Roles of the Frontal Cortex and Subcortical Structures in the Mechanisms Underlying the Development of Pilocarpine-Induced Seizures in Rats N. V. Kopiyova1 Received May 27, 2014. We studied the pathogenetic role of central structures belonging to epileptogenic and antiepileptogenic systems, namely the ventral hippocampus (VH), superior colliculus (SC), and frontal cortex, in the pathogenesis of pilocarpine-induced status epilepticus (with the presence of spontaneous seizures, SSs). Using a stereotaxic technique, the above-mentioned structures were subjected to preliminary local destruction (by microinjections of ibotenic acid) or electrostimulation in the course of the experiment. Pilocarpine-induced SSs were readily recorded in rats subjected to stimulation of the VH and frontal cortex, as well as to destruction of the SC. At the same time, in rats with destruction of the VH and frontal cortex but with activation of the SC, we observed no SS episodes. Therefore, the above-mentioned central structures play significant pathogenetic roles in the mechanisms underlying the development of the pilocarpine-induced epileptic state; the VH and frontal cortex are in reciprocal relations with the SC.
INTRODUCTION Injection of pilocarpine (PC) leads to the development of a chronic seizure syndrome with ictal convulsive manifestations, interictal behavioral changes, and emotional and cognitive dysfunctions in animals, which can, in the future, be transformed into an acute convulsive stage (development of the status eplepticus) with spontaneous seizures (SSs) . This attracts special attention of researchers to a cholinergic model of chronic epilepsy in order to elucidate pathophysiological mechanisms of chronic epileptogenesis [2-4]. It has been demonstrated that the midline thalamic nuclei (mediodorsal and connective) are involved in the development of spontaneous PC-induced seizures [5, 6]. The question of pathogenesis of SSs under conditions of this experimental model is complicated and remains little studied. There are grounds to believe that certain subcortical structures and separate cortical areas are most likely involved in the process of formation of SSs. Scrupulous experimental examination of pathogenetic mechanisms of SSs Odessa National Medical University, Ministry of Public Health of Ukraine, Odessa, Ukraine. Correspondence should be addressed to N. V. Kopiyova ([email protected]). 1
can promote the development of sophisticated and complex pathogenetically directed therapy of this form of chronic convulsive syndrome. We studied the role of cerebral structures belonging to the epileptogenic and antiepileptogenic systems, namely the ventral hippocampus (VH), superior colliculus (SC), and frontal cortex, in the pathogenesis of PC-induced SSs.
METHODS Chronic experiments were carried out on Wistar male rats under conditions of chronic experiments. Under ketamine anesthesia using coordinates of the stereotaxic atlas, we performed local destruction (provided by microinjections of ibotenic acid) and electrical stimulation (60 sec –1, 0.1 msec, 400-450 µA, duration 1 sec) of the VH, SC, and frontal cortex in the above rats. Pilocarpine was diluted with NaCl solution (pH 7.4) immediately prior to the beginning of experiments and i.p. injected (dose 380 mg/kg). Thirty minutes before this procedure, we injected M-scopolamine (1.0 mg/kg, subcutaneously) to prevent the development of peripheral cholinomimetic effects. The behavioral phenomena
282 (seizure activity in particular) of animals were visually controlled during 42 days from the moment of PC injection. To decrease the lethality, the rats were injected i.p. with 10 mg/kg diazepam 45 min after cessation of electrical stimulation. The development of SSs in rats injected with PC was confirmed only in the case where at least one SS episode during the observation period was noticed. The animals were divided into the following groups (18 rats in each): group 1, control (injection of PC); group 2, destruction of the VH + PC; group 3, stimulation of the VH + PC; group 4, destruction of the SC + PC; group 5, stimulation of the SC + PC; group 6, destruction of the frontal cortex + PC, and group 7, stimulation of the frontal cortex + PC. The data obtained were treated statistically using parametric (one-variant ANOVA accompanied by the Newman–Keuls post-hoc test) and nonparametric (Kruskal–Wallis test) criteria. Differences were considered significant at P < 0.05.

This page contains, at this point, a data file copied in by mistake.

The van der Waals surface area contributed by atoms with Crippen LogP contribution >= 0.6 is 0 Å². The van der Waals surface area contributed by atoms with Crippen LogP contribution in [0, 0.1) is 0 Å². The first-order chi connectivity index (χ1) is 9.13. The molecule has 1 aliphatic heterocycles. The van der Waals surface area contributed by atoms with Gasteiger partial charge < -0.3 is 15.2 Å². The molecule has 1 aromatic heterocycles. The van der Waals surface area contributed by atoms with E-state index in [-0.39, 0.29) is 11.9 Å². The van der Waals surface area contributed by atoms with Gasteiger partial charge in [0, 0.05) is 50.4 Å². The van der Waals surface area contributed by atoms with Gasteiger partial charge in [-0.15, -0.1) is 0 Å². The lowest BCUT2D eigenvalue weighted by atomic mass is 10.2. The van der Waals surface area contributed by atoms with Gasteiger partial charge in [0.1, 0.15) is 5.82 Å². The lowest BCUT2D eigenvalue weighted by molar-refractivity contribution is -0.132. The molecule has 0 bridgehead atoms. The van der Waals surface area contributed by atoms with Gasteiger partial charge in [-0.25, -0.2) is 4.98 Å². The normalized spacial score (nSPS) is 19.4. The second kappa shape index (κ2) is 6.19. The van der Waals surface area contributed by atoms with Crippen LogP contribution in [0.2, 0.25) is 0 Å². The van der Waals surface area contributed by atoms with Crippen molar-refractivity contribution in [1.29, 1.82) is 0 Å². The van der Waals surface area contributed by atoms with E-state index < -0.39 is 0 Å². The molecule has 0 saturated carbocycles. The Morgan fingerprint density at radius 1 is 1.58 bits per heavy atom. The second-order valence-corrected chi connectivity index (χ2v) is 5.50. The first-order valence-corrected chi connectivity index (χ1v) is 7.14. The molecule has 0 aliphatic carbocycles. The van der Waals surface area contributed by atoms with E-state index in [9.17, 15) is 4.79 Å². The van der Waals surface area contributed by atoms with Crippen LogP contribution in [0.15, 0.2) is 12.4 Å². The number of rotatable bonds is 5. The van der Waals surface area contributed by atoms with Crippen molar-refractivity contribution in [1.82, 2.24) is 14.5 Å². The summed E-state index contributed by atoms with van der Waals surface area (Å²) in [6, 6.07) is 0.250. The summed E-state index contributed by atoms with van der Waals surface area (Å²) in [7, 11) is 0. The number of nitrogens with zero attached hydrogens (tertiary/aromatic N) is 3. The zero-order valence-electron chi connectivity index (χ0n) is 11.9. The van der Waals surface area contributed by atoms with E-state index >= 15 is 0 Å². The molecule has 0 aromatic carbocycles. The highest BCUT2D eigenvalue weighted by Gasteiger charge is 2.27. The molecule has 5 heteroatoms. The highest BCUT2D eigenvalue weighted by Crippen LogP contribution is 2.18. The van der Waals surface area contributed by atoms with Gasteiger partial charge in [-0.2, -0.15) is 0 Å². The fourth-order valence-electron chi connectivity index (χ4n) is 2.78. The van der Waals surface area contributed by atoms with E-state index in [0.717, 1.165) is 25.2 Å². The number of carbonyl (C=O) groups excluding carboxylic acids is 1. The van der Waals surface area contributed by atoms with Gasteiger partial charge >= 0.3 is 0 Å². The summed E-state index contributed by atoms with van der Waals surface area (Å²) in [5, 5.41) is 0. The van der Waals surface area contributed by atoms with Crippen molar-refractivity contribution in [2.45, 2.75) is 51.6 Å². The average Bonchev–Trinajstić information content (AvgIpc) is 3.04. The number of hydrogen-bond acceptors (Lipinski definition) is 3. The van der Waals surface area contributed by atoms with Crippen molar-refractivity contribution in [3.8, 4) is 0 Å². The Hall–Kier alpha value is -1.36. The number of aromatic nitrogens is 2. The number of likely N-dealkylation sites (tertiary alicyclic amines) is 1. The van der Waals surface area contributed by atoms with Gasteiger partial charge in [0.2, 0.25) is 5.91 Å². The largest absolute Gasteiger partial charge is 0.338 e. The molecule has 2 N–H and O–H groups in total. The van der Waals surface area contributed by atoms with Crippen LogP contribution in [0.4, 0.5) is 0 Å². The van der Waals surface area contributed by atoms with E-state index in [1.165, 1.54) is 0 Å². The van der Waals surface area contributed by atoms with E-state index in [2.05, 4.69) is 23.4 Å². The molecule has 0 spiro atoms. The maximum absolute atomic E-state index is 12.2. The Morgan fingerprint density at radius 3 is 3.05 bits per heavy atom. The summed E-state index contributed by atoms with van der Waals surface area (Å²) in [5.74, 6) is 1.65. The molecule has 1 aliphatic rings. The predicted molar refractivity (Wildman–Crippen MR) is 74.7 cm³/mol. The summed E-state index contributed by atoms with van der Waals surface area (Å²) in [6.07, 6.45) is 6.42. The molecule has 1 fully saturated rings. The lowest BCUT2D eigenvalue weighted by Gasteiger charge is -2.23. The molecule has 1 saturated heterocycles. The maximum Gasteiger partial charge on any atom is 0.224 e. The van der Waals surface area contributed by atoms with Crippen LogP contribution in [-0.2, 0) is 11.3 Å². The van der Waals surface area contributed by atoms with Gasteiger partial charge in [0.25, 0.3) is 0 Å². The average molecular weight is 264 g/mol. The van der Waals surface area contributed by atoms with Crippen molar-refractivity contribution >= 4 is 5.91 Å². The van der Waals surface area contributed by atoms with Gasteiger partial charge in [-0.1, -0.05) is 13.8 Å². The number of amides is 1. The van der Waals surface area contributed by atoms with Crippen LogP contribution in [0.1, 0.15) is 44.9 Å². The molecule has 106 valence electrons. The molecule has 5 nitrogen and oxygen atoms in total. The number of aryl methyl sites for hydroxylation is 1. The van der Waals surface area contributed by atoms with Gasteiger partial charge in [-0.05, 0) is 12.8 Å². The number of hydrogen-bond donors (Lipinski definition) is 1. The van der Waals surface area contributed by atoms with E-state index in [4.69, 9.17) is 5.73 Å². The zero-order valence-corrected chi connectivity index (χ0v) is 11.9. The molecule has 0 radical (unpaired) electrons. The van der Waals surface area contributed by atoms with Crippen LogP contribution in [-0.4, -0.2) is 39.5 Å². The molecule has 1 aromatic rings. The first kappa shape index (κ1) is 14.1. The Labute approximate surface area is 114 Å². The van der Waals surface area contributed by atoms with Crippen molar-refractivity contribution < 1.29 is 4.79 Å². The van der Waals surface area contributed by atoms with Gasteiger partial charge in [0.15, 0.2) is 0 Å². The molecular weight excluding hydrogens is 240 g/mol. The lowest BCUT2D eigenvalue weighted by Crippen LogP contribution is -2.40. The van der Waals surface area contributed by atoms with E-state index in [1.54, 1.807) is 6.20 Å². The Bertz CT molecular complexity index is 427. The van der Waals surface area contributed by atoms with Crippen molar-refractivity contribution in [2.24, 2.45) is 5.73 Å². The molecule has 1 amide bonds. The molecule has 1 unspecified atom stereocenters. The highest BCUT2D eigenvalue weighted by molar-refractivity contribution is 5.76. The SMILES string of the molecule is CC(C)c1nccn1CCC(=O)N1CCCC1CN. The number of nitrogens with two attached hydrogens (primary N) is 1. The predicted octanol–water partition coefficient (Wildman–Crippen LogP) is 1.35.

RESULTS AND DISCUSSION During the first 2-5 min after injection of PC, autonomic disturbances (hypersalivation, intensification of grooming, sniffing, tachypnea, and more frequent acts of defecation) and increased anxiety and motor activity prevailed in most rats of all groups. Then, on the 12th to 25th min, all animals demonstrated seizures; the latter were initially manifested as myoclonic flinching and tremor of muscles of the muzzle, head, and forelimbs. During the subsequent 7-15 min, such symptoms were transformed into clonic contractions of muscles of the body, forelimbs, and hindlimbs; 80
12 11 10 9 8 7 6 5 4 3 2 1 0
70 60 50 40
then, generalized clonico-tonic attacks developed in all animals. The maximum duration of an acute stage of the PC-induced status epilepticus (SE) was observed in rats of the control group (72.3 ± ± 6.7 min) and in animals with activation of the VH, destruction of the SC, and activation of the frontal cortex (Fig. 1). Values of the above-mentioned index were significantly smaller in animal groups with destruction of the VH (P < 0.01), activation of the SC (P < 0.001), and destruction of the frontal cortex (P < 0.001; Fig. 1). In 12 of 18 rats of the control group, which survived after the acute SE stage, spontaneous convulsive reactions were observed during the subsequent 20-25 days; such reactions were manifested as mild low-amplitude myoclonic seizures (muscle contractions in the forelimbs). The development of SSs was also observed in rats with activation of the VH, destruction of the SC, and activation of the frontal cortex (Fig. 2). None of the rats belonging to the group with VH destruction, activation of the SC, and destruction of the frontal cortex demonstrated episodes of SSs during 35 days of the observation period (P < 0.01; Fig. 2). The mean numbers of SS episodes in rats with activation of the VH, destruction of the SC, and activation of the frontal cortex were, on average, 7, 6, and 5, respectively, while the mean duration of such episodes was 36 ± 6 sec (Fig. 2). Therefore, the obtained data allow us to interpret some pathophysiological mechanisms underlying the formation of SSs induced by pilocarpine. Recently, we reported that these seizures were formed during 20-25 days, on average; the degree of their development demonstrated a close relationship